Hand-dug passageway, once served for military purposes, discovered in northern Iran

July 27, 2021 - 21:27

TEHRAN – A hand-dug subterranean passageway, which is believed to once served for military purposes, has been discovered in northern Iran.

“An underground tunnel with an approximate length of 700 meters has recently been discovered in Gol Sarak village of Gilan province,” deputy provincial tourism chief Vali Jahani said on Monday.

The tunnel, which is equipped with underground stairs, ammunition slums, soldiers’ rooms, etc., is stretched in the north-south direction, and it probably dates from the Qajar era (1794–1925), the official added.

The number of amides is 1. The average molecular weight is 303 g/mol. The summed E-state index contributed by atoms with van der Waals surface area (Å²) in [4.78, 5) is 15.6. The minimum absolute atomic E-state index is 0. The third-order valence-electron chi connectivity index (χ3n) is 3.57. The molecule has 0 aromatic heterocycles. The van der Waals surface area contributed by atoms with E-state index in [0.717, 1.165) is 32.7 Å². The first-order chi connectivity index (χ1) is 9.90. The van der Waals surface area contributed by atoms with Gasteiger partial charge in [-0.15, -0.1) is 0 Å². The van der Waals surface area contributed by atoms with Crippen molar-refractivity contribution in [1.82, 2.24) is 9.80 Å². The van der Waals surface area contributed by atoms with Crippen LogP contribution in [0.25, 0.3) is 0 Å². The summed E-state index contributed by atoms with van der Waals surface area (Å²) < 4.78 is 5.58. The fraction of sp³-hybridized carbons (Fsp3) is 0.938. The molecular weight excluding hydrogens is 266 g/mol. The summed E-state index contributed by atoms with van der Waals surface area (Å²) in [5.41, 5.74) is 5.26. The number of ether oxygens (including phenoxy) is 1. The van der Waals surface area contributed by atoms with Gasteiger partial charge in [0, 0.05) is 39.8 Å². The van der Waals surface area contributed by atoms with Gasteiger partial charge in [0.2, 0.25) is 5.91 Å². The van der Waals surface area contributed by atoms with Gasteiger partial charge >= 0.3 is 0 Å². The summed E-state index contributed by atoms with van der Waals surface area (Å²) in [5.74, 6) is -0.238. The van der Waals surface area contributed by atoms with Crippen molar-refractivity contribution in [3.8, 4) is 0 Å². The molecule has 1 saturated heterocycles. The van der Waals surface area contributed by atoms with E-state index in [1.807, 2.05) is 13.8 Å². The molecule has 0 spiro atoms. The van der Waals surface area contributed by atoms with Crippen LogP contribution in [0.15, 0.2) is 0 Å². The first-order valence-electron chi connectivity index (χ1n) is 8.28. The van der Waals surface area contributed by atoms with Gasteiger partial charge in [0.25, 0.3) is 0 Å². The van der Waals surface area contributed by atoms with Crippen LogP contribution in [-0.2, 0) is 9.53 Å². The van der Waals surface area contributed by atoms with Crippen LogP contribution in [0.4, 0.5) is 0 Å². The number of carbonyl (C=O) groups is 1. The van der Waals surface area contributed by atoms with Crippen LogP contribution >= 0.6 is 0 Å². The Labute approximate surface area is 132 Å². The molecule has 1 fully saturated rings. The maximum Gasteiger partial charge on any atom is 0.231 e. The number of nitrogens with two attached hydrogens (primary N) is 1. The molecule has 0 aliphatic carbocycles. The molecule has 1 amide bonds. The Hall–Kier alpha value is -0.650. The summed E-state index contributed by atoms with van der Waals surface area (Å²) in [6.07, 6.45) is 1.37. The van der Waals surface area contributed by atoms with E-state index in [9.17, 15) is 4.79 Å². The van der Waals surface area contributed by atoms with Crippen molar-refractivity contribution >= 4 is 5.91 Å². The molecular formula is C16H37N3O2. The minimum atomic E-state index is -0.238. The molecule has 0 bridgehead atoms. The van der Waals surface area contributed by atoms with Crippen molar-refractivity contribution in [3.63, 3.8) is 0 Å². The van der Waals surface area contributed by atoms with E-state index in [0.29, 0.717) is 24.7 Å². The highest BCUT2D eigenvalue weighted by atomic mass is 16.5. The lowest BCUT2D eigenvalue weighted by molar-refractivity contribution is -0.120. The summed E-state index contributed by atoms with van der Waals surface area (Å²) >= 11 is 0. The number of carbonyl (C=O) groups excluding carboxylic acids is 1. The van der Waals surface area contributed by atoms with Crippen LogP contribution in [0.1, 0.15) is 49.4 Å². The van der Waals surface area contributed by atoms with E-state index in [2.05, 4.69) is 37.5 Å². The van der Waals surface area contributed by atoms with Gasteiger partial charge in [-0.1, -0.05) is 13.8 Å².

Jahani added that further research and analysis should be conducted to answer questions such as the exact construction time of the tunnel, its usage in certain periods, as well as the way that construction materials and water were provided (by the original builders/users).

Bounded by the Caspian Sea and the Republic of Azerbaijan on the north, Gilan, in the far past, was within the sphere of influence of the successive Achaemenid, Seleucid, Parthian, and Sassanid empires that ruled Iran until the 7th century CE.

Sophisticated Rasht, the provincial capital, has long been a weekend escape for residents of Tehran who are looking to sample the famous local cuisine and hoping for some pluvial action – it's the largest, and wettest town in the northern region. Gilan is divided into a coastal plain including the large delta of Sefid Rud and adjacent parts of the Alborz mountain range.


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